Most preferably, the solvent comprises at least one of a naphthenic hydrocarbon, a paraffinic hydrocarbon, and an aromatic hydrocarbon, and the step of hydrotreating is done under conditions that maintain desaturation of the rich solvent and that convert at least a portion of the dissolved sulfur to H2S. Where desired or necessary, the regenerated solvent may be desaturated, and/or the H2S may be converted back to elemental sulfur in a Claus unit. Still further, it is generally preferred that at least a portion of the regenerated solvent is used as recycle feed in the hydrotreating step.
Therefore, and viewed from a different perspective, a method of regenerating a rich sulfur solvent with a dissolved sulfur concentration of at least 2 wt % (wherein the rich sulfur solvent is provided from a gas well) includes a step of hydrotreating the rich solvent to form an H2S product and a regenerated solvent. Preferably, the H2S product is further processed to produce a hydrogen-enriched recycle stream and an H2S enriched sour gas stream, and at least part of the regenerated solvent is fed to at least one of a topside position of a well, a bottom hole position of the well, and a pipe transporting a well output to thereby form the rich solvent. In particularly preferred methods, the hydrotreating is performed under conditions that maintain desaturation of the rich solvent and that convert at least a portion of the dissolved sulfur to H2S.
Various objects, features, aspects and advantages of the present invention will become more apparent from the following detailed description of preferred embodiments of the invention, along with the accompanying drawing.
The inventors have discovered that sulfur can be simply and effectively removed from a sulfur solvent in a system in which the sulfur-laden rich solvent (typically a hydrocarbon solvent) is regenerated in a hydrogenation reaction that converts sulfur to hydrogen sulfide. The so formed hydrogen sulfide is removed from the hydrotreated solvent and converted to elemental sulfur in a downstream sulfur plant (or otherwise processed), while the regenerated solvent is recycled to the well and associated piping. Most preferably, the hydrogenation reaction is carried out under conditions that allow conversion of the sulfur to hydrogen sulfide while the solvent remains unaffected (typically low temperature and/or pressure). Where desired, at least a portion of the so regenerated solvent can be subjected to a dehydrogenation reaction to restore or adjust the degree of desaturation or aromaticity.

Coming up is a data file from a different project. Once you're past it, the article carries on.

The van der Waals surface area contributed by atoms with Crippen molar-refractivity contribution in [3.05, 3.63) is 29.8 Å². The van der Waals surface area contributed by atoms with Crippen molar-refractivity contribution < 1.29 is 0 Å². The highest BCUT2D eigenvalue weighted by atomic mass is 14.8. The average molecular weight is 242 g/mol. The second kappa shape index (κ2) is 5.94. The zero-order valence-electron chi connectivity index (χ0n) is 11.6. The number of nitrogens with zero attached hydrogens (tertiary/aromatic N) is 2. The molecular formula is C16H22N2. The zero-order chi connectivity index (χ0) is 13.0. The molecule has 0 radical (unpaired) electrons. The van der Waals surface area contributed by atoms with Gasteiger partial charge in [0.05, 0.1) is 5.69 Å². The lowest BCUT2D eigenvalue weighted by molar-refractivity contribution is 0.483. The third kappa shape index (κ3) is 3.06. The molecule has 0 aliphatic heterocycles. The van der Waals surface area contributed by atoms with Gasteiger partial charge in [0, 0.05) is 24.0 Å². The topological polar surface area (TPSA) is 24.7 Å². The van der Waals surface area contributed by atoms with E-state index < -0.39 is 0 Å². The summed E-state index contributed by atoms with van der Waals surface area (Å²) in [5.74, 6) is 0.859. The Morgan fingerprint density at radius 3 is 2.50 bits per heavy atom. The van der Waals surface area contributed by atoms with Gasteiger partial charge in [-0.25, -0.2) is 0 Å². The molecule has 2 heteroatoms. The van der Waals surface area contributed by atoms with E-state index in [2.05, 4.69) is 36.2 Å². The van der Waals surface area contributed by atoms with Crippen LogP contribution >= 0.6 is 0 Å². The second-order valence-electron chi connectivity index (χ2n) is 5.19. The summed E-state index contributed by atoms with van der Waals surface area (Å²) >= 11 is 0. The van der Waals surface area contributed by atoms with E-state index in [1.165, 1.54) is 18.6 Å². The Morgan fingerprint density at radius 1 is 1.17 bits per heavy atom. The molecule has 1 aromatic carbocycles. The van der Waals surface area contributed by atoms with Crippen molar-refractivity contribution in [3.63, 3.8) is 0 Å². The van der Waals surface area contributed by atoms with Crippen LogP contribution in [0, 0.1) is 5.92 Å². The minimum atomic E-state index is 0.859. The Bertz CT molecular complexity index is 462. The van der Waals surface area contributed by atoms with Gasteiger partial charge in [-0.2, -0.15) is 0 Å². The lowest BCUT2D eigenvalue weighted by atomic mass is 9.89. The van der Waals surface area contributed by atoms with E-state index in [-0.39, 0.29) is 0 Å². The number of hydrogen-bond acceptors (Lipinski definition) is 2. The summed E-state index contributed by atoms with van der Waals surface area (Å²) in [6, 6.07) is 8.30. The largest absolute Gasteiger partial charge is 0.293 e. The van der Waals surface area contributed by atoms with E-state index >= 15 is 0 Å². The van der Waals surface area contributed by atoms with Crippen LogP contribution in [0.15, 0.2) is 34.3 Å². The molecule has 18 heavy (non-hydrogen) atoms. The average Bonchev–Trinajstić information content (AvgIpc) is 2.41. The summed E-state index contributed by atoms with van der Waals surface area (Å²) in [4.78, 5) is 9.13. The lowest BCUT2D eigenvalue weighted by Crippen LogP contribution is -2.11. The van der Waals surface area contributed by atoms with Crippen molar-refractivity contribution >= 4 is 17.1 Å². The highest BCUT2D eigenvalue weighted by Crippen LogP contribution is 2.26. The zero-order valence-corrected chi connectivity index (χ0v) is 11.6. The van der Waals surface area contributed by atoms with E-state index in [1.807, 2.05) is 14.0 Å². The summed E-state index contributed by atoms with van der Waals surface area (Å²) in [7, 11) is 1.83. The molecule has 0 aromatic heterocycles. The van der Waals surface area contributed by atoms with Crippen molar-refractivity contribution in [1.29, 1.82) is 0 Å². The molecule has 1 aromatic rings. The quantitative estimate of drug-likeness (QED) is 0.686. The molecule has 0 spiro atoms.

Rich solvent 126 is fed to the hydrotreater 130, typically together with a bypass stream 138 that is derived from a position downstream of the hydrotreater (comprising regenerated solvent). Hydrotreater 130 receives a hydrogen stream 132 and produces H2S product stream 134 that is routed to a treatment unit 150 in which a hydrogen recycle stream 152 is separated from the H2S product stream 154. H2S-enriched stream 154 leaves the treatment unit 150 as feed to a Claus plant 160. The majority of the regenerated solvent 136 is then fed to optional surge drum or storage tank 140, while a relatively small bypass stream 137 is routed back to the hydrotreater 130 for temperature control of the exothermic reaction. Most preferably, the quantity of bypass stream 137 is selected such that the hydrotreater operates at a temperature effective to produce H2S from the sulfur, but not to significantly reduce (no more than 10%, more preferably no more than 5%) the degree of desaturation of the solvent. Where solvent desaturation is relatively significant and/or where a relatively high degree of desaturation is desired, dehydrogenation unit 170 may be added in which at least a portion of the regenerated solvent 136 (e.g., via stream 137) is desaturated. The so produced desaturated stream can then be fed as stream 174 to the storage 140 and/or to the hydrotreater 130. Off gas 172 can be routed to a fuel burner, while excess regenerated solvent 142 can be sold as a commodity.